Is 4K TV finally heating up?

Just 4 “short” years since 4K television was first demonstrated at CEDIA Expo, it seems like the format might finally be starting to get some momentum. If you’re a DIRECTV, DISH or Comcast subscriber, you might be enjoying some of the Olympics coverage — broadcast for the first time in “linear” 4K (meaning it’s not on demand, although it’s not truly live) and the hope is, there’s a lot more coming.

DIRECTV still leads the pack with three full-time channels of linear 4K, while DISH and Comcast have shown the ability to provide linear 4K when they want to. It’s worth noting that Netflix, YouTube and other services do stream some programs in 4K, but that’s no guarantee you’ll get 4K quality when you’re streaming unless you have a very clean 30Mbps connection all the way to their servers. 4K Blu-ray discs are finally out there and prices are already starting to drop on the players.

Every year, I post some sort of article asking where all the 4K content is, and it’s nice that there’s finally some sort of answer other than “there isn’t any.” At least the answer today is “there isn’t much.”

I think that’s going to change, though, now that DIRECTV’s proven that they can provide real 4K programming with full quality. The two newest satellites in their fleet could handle up to 50 4K channels, and it’s going to be a while before more capacity than that is needed. You’ll need a new LNB for that content and we’ll see even more DIRECTV equipment in the near future designed for compatibility with those new satellites. So, it seems like it’s all coming together.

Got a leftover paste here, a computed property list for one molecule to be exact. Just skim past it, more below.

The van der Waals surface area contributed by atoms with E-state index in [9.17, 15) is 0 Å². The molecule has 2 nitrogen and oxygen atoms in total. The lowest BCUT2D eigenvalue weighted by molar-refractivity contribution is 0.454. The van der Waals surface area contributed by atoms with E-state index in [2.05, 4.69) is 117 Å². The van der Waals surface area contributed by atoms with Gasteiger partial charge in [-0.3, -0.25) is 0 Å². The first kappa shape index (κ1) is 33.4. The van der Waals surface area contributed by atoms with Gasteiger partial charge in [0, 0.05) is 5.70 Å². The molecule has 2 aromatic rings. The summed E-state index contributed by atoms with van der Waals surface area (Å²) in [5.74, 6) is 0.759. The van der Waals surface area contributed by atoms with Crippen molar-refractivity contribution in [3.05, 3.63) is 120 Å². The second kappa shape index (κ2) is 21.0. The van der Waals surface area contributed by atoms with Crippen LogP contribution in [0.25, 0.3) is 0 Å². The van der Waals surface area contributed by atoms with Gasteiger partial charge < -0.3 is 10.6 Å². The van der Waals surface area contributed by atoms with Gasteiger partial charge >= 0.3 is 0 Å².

The one thing that’s still not clear, though, is where all that content is going to come from. Still, yes, STILL, there hasn’t been one announcement of a full-time 4K channel from any of the national content providers. Disney/ABC, NBC/Universal, CBS, Viacom, Discovery Networks, HGTV, ABC, HBO/Time Warner… they’ve all been totally silent on 4K broadcasts even though it’s common knowledge that a lot of primetime programming is already being produced in 4K.

Forget about live 4K over-the-air, too… there’s still infighting and while there are some tests going on, there aren’t even any TVs sold today that will pull in 4K content over the air without a converter box. If there is 4K over-the-air, and I doubt there will be, it will take an act of Congress and everyone will need a new TV, AGAIN.

So yes, I’ll say that 4K is … warming up, the same way that Detroit warms up from -10 to 25 in the late winter. But to call it a bona fide heat wave of 4K content is very premature. Then again, summer inevitably comes eventually to Detroit, every year, and so I predict that eventually we’ll see a flood of 4K content. I just can’t tell you when.